The Hip-Hop League of Nations

     Russian Prime Minister Vladimir Putin popped up on a music TV show surrounded by rappers. 

                                         The Boston Herald

I guess it all started–like so many other things–with Barack Obama.  Da man was the first to harness the power of hip hop for political purposes with’s “Yes We Can” video.  Pretty soon every third-rate head of state had to have his or her own rapper, which is where me–Sound E-Fex–and my homey BackWurdz come in.  We’s headed to Da East Side of New Yawk to offer our services to Da Diplomats of Da World.  We can’t be lettin’ no waffle-puffin’ Russian punks muscle in on our business.

We drive up to da UN and park on the street.  Wurdz starts to put some money in the meter but I stop him cold.

“Don’t you know nothin’?” I ask, incredulous.  “When you work for the UN, you don’t pay for parking!”

“You don’t?” he asks.  It’s his turn to be incredulous.  We’s like that with each other–we got plenty of incredulity between us, so we take turns wif it.

“Hell no,” I say.  “We gonna have diplomatic immunity.  Once we’re hired, we can do anything we want and get away with it.”


“Yeah, man.  We can drive drunk and kill people, solicit sex from fourteen-year-olds, stop paying rent . . .”

“So workin’ for da UN’s gonna make us the baddest rappers they ever was?”

“You got dat right.”

We make our way into the building and ask where the employment office is.  Tha guard points us down the hall, where we find a paper-shufflin’ UN bureaucrat behind da desk.

“Excuse us,” I say.  “We wanna apply for diplomat jobs.”

The guy looks up from his “Russian Ladies Want to Marry You” catalog.  “Well, we have a number of job openings,” he says.  “Did you check the postings at”

“At the United Nations, we have a variety of high-paying, do-nothing job opportunities!”


We’re silent–I hate being caught off-guard by tough interview questions.  “Uh, no,” I say finally.

“You might be interested in this vacancy,” he says.  “We’re looking for an International Consultant for Updating Ecological Assessment of Livanjsko Polje.”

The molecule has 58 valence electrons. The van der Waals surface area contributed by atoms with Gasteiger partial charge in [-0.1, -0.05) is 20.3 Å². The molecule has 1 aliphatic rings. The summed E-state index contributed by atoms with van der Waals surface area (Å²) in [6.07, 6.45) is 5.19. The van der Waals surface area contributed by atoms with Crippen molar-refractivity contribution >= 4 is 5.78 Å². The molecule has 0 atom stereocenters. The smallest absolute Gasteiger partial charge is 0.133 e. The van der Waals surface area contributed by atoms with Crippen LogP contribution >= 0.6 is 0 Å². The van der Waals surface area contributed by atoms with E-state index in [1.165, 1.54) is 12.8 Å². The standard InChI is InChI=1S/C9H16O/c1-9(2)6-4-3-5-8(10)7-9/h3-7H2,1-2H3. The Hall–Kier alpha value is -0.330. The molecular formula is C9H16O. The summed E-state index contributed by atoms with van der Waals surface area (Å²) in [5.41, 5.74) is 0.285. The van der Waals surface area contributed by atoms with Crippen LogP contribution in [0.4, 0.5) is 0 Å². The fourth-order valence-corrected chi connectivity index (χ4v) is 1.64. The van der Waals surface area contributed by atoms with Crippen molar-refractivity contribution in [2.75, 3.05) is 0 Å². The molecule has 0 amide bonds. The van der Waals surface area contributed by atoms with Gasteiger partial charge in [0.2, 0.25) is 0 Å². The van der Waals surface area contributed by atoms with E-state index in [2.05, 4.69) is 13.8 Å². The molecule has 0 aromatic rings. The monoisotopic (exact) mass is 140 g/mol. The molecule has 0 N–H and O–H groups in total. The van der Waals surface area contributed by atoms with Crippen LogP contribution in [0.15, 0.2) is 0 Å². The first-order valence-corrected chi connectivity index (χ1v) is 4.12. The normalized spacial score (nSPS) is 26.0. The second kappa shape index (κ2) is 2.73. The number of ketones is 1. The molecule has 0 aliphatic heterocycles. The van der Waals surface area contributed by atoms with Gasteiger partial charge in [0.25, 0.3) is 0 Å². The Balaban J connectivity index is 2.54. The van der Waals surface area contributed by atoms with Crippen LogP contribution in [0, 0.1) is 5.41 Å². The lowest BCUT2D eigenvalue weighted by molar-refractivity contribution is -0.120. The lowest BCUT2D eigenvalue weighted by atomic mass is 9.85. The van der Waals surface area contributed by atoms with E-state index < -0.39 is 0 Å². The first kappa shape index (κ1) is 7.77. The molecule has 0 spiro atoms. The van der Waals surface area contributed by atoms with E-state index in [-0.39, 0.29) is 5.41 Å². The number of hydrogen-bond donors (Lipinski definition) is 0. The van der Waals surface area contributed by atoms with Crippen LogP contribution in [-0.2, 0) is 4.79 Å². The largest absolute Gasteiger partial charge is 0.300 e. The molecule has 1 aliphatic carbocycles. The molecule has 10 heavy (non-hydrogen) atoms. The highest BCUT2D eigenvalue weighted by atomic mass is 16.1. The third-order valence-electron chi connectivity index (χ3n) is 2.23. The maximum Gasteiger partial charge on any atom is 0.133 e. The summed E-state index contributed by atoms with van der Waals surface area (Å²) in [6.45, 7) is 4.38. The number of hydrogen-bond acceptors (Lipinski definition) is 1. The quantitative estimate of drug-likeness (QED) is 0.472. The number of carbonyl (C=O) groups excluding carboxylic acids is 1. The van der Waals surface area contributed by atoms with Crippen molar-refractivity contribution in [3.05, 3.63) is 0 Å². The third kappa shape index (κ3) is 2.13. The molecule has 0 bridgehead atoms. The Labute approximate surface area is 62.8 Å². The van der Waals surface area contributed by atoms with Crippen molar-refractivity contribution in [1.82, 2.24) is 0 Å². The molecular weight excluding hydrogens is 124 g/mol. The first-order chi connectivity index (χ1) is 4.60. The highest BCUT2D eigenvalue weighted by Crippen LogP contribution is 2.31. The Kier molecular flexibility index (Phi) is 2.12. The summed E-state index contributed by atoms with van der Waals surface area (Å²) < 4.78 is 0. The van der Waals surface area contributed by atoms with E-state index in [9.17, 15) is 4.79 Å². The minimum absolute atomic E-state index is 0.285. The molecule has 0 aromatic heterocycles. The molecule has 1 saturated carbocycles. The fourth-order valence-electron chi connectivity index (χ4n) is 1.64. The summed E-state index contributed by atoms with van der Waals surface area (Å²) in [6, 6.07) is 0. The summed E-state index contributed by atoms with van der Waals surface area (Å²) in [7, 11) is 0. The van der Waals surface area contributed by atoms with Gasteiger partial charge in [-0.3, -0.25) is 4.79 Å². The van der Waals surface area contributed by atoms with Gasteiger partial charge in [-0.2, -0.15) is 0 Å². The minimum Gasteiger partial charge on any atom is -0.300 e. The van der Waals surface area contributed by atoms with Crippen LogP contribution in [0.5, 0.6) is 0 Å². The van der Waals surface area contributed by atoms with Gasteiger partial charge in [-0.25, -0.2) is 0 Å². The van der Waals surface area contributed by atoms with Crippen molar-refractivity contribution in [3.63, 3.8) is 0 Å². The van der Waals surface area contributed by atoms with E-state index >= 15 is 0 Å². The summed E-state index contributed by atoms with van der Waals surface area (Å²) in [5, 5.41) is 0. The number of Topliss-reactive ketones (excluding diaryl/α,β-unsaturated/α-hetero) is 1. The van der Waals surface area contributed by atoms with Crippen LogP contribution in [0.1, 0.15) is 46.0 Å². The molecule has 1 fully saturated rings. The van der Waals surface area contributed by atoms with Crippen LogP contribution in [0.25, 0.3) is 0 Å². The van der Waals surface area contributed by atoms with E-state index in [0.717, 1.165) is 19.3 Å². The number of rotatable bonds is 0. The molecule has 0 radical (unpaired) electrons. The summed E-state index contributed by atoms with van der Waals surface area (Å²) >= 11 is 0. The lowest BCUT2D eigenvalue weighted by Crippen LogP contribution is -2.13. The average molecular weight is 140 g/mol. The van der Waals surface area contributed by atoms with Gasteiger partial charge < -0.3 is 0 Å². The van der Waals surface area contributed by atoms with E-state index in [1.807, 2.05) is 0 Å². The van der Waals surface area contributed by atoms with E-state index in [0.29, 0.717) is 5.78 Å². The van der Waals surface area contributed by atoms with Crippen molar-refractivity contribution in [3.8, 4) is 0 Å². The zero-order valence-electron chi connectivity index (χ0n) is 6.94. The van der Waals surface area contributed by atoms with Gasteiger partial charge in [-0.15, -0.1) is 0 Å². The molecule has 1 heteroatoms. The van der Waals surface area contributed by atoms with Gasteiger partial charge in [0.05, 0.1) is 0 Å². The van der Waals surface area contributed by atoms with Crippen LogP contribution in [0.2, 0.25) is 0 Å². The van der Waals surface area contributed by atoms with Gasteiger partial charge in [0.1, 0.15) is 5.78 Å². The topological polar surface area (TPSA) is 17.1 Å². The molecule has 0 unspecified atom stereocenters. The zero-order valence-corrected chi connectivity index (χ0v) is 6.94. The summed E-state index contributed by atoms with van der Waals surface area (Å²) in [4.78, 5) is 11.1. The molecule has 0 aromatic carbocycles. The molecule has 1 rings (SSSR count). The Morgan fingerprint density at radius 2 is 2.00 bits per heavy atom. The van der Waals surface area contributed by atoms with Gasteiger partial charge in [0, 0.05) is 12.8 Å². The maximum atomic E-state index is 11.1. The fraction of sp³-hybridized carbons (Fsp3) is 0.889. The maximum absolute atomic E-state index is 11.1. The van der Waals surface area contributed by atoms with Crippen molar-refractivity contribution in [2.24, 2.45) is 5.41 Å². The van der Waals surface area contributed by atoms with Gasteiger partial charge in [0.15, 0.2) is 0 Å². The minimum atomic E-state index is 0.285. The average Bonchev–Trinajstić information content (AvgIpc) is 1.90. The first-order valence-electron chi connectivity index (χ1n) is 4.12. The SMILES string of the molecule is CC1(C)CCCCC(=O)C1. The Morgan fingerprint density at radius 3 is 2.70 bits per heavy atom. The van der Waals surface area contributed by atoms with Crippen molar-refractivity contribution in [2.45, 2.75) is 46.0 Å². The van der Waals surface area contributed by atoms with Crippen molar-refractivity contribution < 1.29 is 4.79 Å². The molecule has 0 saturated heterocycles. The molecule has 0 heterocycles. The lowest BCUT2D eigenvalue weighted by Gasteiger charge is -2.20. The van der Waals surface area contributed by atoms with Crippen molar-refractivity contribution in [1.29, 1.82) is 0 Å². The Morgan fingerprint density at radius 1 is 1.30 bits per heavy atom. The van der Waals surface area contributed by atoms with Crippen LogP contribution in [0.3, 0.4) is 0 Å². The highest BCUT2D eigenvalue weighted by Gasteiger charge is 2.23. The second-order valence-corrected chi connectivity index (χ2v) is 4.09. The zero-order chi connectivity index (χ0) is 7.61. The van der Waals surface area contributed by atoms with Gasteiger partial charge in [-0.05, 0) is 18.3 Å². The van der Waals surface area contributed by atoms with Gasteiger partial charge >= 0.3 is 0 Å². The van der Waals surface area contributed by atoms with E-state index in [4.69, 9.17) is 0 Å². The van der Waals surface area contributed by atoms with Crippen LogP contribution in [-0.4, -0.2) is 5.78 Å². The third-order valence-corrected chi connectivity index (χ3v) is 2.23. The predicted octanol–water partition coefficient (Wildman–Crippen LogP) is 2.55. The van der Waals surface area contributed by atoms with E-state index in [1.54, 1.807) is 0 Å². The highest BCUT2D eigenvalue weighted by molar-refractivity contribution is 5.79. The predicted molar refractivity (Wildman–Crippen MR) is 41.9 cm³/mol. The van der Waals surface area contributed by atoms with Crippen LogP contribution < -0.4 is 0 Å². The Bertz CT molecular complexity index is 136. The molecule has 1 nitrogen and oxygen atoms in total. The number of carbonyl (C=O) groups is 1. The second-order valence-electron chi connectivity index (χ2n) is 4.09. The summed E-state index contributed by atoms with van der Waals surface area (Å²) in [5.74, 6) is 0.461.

“Where’s dat?” I ask.

“Not far from the Adriatic Sea, in the back country of Split, lies quiet the Livanjsko polje,” he says, waxing rhapsodic as he reads.

“You want dat one?” I say to Wurdz.

“Naw–you can have it.  I don’t want to be operatin’ no waxer.”

“What else you got?” I say to Da Pasty-Faced One.

“Well, you might be interested in this one–Gender Expert – PRP Phase II, Dhaka.

“What’s da duration uh dat one?” I ask one.

“Here, take a look,” he says as he turns his laptop around for me to see.

“Initially ONe Year with POssibility of Extension,” it says.  “I like what they done with them letters,” I say.  “Random capitalizing is very hip-hop, like in my rap nickname.”

“Man, that’s in Bangladesh,” Wurdz says sharply.

“So?” I sez.

“That’s not just an impoverished country, it’s one of the worst rock songs of all time!”

The UN guy nods his head.  “It’s like Oscar Wilde said,” he adds.  “‘All bad poetry springs from genuine feeling’–that’s why there are so many bad poems about John Coltrane.”

Wurdz starts to sing in imitation of George Harrison’s whiny, nasal voice–“Bang-ala-desh, Bang-ala-desh!”–but I cut him off and tell him to shut da crunk up.

Coltrane:  “Please stop writing bad poems about me.  What do you think I am–a seagull?”


“How about Peacekeepers?  UN Peacekeepers are welcomed around the world!” Mr. Human Resources suggests.

Wurdz and I look at each other, den just bust out laffin’.  “When we go into troubled areas,” he says, “we don’t keep no peace–we kick ass!”

“Yeah.  ‘Sides, we wanna work right here at headquarters,” I say.

“You don’t nevah want to work in da branch office someplace like Burkina Faso,” Wurdz adds with a menacing tone.  “It stifles yo chances fo advancement.”

“Don’t you have any openings for hip-hop translators?” I ask, growing frustrated.

“Not since we signed up for,” he says.  “It’s the leading on-line rap translation engine–and it’s free.”

“I ain’t workin’ fo free,” Wurdz says.

“Well–that’s about all we have,” da man says.  “Unless . . .”

“‘Lest what?” I ask.

“Hmm,” he says.  “Here’s a new opening just popped up on my screen.”

“Ah-ha-ha–welcome, homies!”


“What is it?” Wurdz asks.

“Ban Ki-moon is looking for two rap sidekicks.”

“Ban Ki-moon? Who dat?”

“He’s the Secretary-General,” the human resources guy sez.  “He wants to complete his posse.”

“Oh–sorta like da Wu-Tang Clan?”

“Yes.  It will be called the ‘Ban Ki-moon Clan.’”

I looked at Wurdz, and he looked back at me.  “When do we start!” we yelled together.

Available in Kindle format on as part of the collections “Our Friends, the Rappers” and “The United Nations Puts the UN in FUN!”


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